Monday, March 07, 2011

A Tisket, A Tasket, A Deepest Sympathy Basket

I was just on a Jewish Kosher baskets website; I got an email from them advertising Purim baskets, but when I went onto their site, I explored "beyond Purim."

Shabbat, Bar/Bat Mitzvah, Birthday, Anniversary, Get Well, New Baby/Brit, College Dorm baskets and packages are listed with a wide offering of goodies.

Then to my utter surprise, I found a section for Shiva/Condolences, and began to explore. My cynical self rose to the surface as I perused the goods.

Dried fruit platters, nut platters, rugelach tins, mandelbroit, chocolate arrays, bagels packages seem to be the natural way to go. People need comfort food at a time like this if they choose to eat at all.

But WAIT. Wow...gourmet packages are offered too. Gourmet cheeses, pates, jams, crackers are offered up in expensive but heartfelt style..with Deepest Sympathy...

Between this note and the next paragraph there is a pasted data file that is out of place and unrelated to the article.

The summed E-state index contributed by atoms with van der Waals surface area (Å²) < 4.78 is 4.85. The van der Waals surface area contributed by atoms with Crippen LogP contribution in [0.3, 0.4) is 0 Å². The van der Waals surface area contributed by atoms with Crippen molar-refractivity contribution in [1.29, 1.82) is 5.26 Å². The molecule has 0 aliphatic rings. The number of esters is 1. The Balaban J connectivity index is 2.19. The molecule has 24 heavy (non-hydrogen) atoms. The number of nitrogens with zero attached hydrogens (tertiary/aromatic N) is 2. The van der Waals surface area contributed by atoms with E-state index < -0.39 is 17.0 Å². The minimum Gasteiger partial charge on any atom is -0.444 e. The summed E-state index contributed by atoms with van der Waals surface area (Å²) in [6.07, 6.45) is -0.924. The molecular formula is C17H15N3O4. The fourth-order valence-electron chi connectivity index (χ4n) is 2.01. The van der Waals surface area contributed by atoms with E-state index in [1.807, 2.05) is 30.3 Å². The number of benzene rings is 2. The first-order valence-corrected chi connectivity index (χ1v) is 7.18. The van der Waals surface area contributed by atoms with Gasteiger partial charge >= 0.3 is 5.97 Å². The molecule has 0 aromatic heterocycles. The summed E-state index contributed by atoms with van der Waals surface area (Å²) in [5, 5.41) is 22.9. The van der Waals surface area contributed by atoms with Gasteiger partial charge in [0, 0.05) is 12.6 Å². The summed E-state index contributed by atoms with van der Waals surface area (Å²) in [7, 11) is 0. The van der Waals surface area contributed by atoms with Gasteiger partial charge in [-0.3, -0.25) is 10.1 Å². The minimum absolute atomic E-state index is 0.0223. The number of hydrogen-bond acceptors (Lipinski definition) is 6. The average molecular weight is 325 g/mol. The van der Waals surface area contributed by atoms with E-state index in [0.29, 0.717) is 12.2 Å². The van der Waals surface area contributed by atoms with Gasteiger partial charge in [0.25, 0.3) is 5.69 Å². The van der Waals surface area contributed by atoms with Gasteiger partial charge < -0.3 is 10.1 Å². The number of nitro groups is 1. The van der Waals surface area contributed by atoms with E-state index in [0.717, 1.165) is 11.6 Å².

Tell me how many mourners you know whom you don't have to nudge to eat or drink just a little bit. "Not now," they say, or "I can't eat anything," they tell you. You suggest strongly then that they have to eat something; shiva is difficult and they have to keep up their strength.

Do beautifully presented gourmet baskets have a place in a house of mourning? Does a bit of fresh Norweigian lox on a marble bagel imported from one of NY's finest kosher bakeries, followed by a croissant spread with a Swiss jam and a fine glass of herbal tea really make all the difference? "Wow, I just HAD to have something from that Deepest Sympathy basket or I would have been so weak."

I think we can save fancy, gourmet snacks for better occasions. Bring out the roasted chicken, chicken soup, potatoes and garden salad...and offer it up with sincere condolences. Those will serve just fine....